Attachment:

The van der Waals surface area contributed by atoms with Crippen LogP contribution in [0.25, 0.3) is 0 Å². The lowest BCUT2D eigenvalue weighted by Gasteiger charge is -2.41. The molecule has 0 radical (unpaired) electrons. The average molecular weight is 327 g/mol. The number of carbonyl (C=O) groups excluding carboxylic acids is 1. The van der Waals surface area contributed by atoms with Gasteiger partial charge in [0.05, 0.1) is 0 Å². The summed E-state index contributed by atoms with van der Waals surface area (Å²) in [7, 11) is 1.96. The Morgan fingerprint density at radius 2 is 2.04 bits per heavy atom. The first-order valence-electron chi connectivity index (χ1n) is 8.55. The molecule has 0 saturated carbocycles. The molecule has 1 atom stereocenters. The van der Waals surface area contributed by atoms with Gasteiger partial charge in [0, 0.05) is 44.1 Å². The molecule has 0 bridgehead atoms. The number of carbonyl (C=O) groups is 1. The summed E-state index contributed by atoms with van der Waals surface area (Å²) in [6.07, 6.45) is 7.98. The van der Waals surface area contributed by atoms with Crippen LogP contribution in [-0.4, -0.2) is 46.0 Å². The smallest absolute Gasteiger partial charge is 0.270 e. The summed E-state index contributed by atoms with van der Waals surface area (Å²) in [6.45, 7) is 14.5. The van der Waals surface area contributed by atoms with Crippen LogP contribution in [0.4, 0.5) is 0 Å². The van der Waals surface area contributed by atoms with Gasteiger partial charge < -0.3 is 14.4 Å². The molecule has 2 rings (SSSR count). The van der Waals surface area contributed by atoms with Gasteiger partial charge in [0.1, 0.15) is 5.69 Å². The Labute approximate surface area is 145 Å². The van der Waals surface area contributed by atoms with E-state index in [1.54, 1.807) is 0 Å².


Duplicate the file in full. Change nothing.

The van der Waals surface area contributed by atoms with Crippen LogP contribution in [0.25, 0.3) is 0 Å². The lowest BCUT2D eigenvalue weighted by Gasteiger charge is -2.41. The molecule has 0 radical (unpaired) electrons. The average molecular weight is 327 g/mol. The number of carbonyl (C=O) groups excluding carboxylic acids is 1. The van der Waals surface area contributed by atoms with Gasteiger partial charge in [0.05, 0.1) is 0 Å². The summed E-state index contributed by atoms with van der Waals surface area (Å²) in [7, 11) is 1.96. The Morgan fingerprint density at radius 2 is 2.04 bits per heavy atom. The first-order valence-electron chi connectivity index (χ1n) is 8.55. The molecule has 0 saturated carbocycles. The molecule has 1 atom stereocenters. The van der Waals surface area contributed by atoms with Gasteiger partial charge in [0, 0.05) is 44.1 Å². The molecule has 0 bridgehead atoms. The number of carbonyl (C=O) groups is 1. The summed E-state index contributed by atoms with van der Waals surface area (Å²) in [6.07, 6.45) is 7.98. The van der Waals surface area contributed by atoms with Crippen LogP contribution in [-0.4, -0.2) is 46.0 Å². The smallest absolute Gasteiger partial charge is 0.270 e. The summed E-state index contributed by atoms with van der Waals surface area (Å²) in [6.45, 7) is 14.5. The van der Waals surface area contributed by atoms with Crippen LogP contribution in [0.4, 0.5) is 0 Å². The van der Waals surface area contributed by atoms with Gasteiger partial charge < -0.3 is 14.4 Å². The molecule has 2 rings (SSSR count). The van der Waals surface area contributed by atoms with Gasteiger partial charge in [0.1, 0.15) is 5.69 Å². The Labute approximate surface area is 145 Å². The van der Waals surface area contributed by atoms with E-state index in [1.54, 1.807) is 0 Å².